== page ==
The Problem of Perception in Analytic Philosophy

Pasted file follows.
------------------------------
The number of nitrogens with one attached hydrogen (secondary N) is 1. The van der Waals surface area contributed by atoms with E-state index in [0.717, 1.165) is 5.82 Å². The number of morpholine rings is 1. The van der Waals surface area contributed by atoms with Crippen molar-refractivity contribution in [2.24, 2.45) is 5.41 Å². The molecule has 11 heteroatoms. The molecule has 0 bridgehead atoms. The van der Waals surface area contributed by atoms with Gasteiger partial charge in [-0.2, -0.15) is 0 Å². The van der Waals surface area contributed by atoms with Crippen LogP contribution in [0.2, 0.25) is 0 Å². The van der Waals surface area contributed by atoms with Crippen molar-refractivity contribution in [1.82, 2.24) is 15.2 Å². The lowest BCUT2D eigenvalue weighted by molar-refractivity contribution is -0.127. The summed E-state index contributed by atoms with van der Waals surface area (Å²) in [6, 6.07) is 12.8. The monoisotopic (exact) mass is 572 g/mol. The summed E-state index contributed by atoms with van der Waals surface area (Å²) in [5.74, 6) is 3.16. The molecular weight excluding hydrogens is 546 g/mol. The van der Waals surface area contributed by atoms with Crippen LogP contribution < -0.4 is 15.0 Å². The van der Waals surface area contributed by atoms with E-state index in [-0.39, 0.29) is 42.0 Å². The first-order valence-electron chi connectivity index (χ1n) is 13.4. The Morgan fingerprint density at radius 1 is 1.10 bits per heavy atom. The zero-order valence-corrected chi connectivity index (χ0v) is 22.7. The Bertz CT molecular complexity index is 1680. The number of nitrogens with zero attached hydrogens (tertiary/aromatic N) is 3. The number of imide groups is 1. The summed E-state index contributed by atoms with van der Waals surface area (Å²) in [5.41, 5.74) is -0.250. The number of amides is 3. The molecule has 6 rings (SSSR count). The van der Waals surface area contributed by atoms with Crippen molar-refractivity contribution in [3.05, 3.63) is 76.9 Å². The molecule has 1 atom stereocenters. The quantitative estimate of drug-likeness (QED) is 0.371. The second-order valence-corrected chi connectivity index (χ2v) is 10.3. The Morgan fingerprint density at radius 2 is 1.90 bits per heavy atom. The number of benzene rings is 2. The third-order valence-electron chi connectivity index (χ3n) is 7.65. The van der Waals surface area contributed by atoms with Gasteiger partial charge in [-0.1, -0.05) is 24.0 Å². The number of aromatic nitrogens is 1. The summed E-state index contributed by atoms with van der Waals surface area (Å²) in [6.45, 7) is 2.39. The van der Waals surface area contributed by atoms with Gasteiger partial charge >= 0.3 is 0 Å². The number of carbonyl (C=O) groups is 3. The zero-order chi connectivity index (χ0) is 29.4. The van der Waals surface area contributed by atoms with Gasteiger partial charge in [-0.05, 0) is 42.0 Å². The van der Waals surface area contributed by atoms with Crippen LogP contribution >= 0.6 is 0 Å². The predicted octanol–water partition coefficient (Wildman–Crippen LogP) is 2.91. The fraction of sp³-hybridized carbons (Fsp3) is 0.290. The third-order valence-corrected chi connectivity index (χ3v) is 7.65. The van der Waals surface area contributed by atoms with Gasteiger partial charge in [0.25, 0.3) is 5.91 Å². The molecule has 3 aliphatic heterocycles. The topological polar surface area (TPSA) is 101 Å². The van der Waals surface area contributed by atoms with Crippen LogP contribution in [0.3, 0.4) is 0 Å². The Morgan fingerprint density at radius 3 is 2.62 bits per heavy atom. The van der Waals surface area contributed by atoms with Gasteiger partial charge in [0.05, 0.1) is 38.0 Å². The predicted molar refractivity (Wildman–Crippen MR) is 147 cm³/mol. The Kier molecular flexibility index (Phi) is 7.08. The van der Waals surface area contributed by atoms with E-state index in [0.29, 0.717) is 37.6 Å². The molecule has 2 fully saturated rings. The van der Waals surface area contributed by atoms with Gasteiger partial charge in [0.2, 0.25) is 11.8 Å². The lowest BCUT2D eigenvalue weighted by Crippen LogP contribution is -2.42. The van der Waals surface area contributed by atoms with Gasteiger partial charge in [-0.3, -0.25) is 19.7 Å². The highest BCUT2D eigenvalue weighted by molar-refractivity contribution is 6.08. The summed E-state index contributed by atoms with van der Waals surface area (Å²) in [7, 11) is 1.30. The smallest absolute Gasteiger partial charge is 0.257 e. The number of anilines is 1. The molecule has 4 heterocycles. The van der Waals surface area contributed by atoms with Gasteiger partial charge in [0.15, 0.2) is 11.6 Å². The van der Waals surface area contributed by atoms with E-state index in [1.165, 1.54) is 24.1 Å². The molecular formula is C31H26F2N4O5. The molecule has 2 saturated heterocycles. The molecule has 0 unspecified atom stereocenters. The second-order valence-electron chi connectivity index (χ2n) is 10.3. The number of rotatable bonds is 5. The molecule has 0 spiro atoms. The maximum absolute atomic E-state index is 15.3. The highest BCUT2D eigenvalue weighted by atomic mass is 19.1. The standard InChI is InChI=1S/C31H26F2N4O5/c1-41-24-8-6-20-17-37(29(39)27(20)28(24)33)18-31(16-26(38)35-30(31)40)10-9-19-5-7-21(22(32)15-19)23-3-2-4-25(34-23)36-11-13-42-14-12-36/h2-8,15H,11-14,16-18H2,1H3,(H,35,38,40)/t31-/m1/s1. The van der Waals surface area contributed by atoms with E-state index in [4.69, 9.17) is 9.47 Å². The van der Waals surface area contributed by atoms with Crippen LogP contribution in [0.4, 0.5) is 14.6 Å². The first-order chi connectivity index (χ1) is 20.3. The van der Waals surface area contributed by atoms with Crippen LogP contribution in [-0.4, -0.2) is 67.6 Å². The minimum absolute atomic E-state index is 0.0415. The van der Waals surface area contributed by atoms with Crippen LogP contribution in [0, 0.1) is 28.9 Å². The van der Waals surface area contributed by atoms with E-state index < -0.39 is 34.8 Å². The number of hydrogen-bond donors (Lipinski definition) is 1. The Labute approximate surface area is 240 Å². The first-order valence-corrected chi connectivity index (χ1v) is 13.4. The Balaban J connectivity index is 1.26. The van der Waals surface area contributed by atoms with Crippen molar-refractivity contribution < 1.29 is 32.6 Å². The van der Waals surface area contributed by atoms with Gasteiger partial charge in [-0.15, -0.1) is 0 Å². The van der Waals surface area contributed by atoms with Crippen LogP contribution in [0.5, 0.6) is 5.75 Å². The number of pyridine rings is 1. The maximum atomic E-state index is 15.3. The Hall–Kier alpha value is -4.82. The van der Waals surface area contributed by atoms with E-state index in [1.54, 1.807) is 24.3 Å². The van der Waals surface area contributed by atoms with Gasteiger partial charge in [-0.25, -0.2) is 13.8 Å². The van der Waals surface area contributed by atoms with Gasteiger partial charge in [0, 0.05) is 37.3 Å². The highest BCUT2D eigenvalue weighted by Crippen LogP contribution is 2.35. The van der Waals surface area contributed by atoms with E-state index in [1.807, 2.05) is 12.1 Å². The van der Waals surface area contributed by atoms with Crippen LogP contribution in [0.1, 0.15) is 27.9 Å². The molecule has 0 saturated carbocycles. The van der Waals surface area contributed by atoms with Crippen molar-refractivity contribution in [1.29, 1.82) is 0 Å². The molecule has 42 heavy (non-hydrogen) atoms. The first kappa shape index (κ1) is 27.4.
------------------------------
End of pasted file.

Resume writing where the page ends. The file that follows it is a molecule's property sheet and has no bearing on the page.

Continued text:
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It will be obvious to anyone with a slight knowledge of twentieth-century analytic philosophy that one of the central themes of this kind of philosophy is the nature of perception: the awareness of the world through the five senses of sight, touch, smell, taste, and hearing. Yet it can seem puzzling, from our twenty-first-century perspective, why there is a distinctively philosophical problem of perception at all. For when philosophers ask ‘what is the nature of perception?’, the question can be confused with other, purely empirical, questions. For example: how do our sense-organs actually work? What are the mechanisms of smell and taste? How do vision and touch actually provide us with information about the world around us? There is much general agreement, in its broad outlines, about how to answer such questions empirically; but it is not clear what role, if any, philosophy has to play in answering these empirical questions. So if these were the only questions about the nature of perception, then it would not be clear exactly what the philosophy of perception is supposed to be about.
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